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First time poster, minimum salery question CA California

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  • First time poster, minimum salery question CA California

    Hi all I am new to the forums and have a question regarding what the minimum salery wage is in California. To my knowledge in California it can be no less than two times the minimum wage which is currently 8 dollars an hour. Is this correct? And if so is the company taking advantage of me if I am being paid under that. Not to mention that I do not receive overtime and work over 40 hours a week. I'm not looking to start any lawsuit or anything I'm just curious as to what my rights are and if I'm being paid fairly.

  • #2
    To start off, let's just verify - are you a non exempt or exempt employee? Are you
    paid hourly or salaried?

    What is your job title & duties? What type of business do you work for? (not actual
    name of employer)

    Thanks.
    Too often we underestimate the power of a touch, a smile, a kind word, a listening ear, an honest compliment, or the smallest act of caring, all of which have the potential to turn a life around. Leo Buscaglia

    Live in peace with animals. Animals bring love to our hearts and warmth to our souls.

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    • #3
      Originally posted by Betty3 View Post
      To start off, let's just verify - are you a non exempt or exempt employee? Are you
      paid hourly or salaried?

      What is your job title & duties? What type of business do you work for? (not actual
      name of employer)

      Thanks.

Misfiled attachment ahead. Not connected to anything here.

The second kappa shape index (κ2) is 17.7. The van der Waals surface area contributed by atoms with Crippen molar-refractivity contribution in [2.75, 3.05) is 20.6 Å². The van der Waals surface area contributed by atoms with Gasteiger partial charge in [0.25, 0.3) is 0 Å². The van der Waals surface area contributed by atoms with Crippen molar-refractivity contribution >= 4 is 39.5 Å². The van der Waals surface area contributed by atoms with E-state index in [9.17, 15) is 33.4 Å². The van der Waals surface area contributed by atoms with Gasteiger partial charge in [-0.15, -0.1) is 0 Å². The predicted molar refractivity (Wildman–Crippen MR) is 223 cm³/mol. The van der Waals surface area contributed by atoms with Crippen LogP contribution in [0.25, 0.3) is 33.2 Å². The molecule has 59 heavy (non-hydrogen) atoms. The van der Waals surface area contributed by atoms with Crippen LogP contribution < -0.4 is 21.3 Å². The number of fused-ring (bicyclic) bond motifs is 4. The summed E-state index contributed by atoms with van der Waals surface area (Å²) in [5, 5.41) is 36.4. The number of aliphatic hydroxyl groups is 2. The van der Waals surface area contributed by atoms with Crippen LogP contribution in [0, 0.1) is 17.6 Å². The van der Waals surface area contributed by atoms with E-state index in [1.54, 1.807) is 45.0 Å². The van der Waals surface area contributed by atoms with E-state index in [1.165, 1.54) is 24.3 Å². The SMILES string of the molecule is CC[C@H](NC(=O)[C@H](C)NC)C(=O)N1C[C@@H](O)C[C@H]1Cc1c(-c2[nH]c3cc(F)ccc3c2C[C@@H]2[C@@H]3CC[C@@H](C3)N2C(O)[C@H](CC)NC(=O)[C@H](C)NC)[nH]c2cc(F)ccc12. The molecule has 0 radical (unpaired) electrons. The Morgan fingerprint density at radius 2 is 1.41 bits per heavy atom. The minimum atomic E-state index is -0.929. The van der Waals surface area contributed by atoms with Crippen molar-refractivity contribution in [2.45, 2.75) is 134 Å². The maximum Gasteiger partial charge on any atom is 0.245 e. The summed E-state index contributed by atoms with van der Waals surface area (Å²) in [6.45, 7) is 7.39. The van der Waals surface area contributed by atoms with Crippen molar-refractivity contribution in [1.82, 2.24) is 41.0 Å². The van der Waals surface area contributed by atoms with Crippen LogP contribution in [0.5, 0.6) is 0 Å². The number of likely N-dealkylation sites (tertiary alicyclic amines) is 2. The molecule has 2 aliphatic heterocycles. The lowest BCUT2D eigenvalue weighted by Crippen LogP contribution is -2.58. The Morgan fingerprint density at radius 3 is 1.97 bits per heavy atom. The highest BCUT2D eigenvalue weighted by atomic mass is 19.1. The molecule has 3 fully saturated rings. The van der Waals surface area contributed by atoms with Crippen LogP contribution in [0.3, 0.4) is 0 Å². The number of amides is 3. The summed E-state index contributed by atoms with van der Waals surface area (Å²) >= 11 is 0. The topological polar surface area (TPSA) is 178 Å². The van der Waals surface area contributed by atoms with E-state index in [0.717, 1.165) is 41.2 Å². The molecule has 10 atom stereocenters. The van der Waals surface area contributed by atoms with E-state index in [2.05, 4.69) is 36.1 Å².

Hi thanks for the response I am a salaried employee, I'm not really sure if I am exempt or not but I do not receive overtime.. I am a supervisor and am involved in post production of photography. Printing, color ext. I follow procedures that were put in place before I began. I am by no means a professional.

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      • #4
        How many "full time equivelant" employees report to you?
        "Reality is that which, when you stop believing in it, doesn't go away".
        Philip K. **** (1928-1982)

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        • #5
          Originally posted by DAW View Post
          How many "full time equivelant" employees report to you?
          2 hourly employees

          Comment


          • #6
            OK.
            - "Salaried" is just a payment method and does not mean much by itself. The key is the Exempt status. If an employee in CA is non-exempt and salaried, then the employee must be paid MW and OT. If instead the employee in CA is Exempt and required to be paid on a salaried basis, then that is where the "twice MW rule for the salary" rule comes from.
            - Paying an employee a salary does not make them exempt. Rather some exempt employee must be paid on a salaried basis.
            - Any employee can be non-exempt. Any non-exempt employee can be paid a salary. (Salary by itself is basically nothing). HOWEVER, there are something like 100 or so Exempt classification defined in the federal FLSA law. The CA CLC law is similar to but not identical to FLSA.
            - Looking at FLSA only, you might be Exempt under the Executive classification. You need to read the following factsheet several times and see if you qualify.
            http://www.dol.gov/whd/regs/complian..._executive.htm
            - Looking at the CA CLC only, the rules are similar but not identical. I find the CA rules less clear then the federal rules. You basically need to download the CA-DLSE manual. CA has a short simple definition, with a whole lot of fine print. I always start with the federal rules here. If the employee is Exempt under the FLSA Executive classification, they are probably also Exempt under the CLC Executive classification. Assuming that the higher $640/week CLC salary limit is followed. And "generally" is not the same thing as "always". CA has a number of court and administrative decisions that do not always follow the federal lead here.
            http://www.dir.ca.gov/dlse/Manual-Instructions.htm
            - The short version of the CLC definition of Executive can be found here:
            http://www.dir.ca.gov/dlse/Glossary....ve%20exemption
            Last edited by DAW; 05-31-2011, 11:22 AM.
            "Reality is that which, when you stop believing in it, doesn't go away".
            Philip K. **** (1928-1982)

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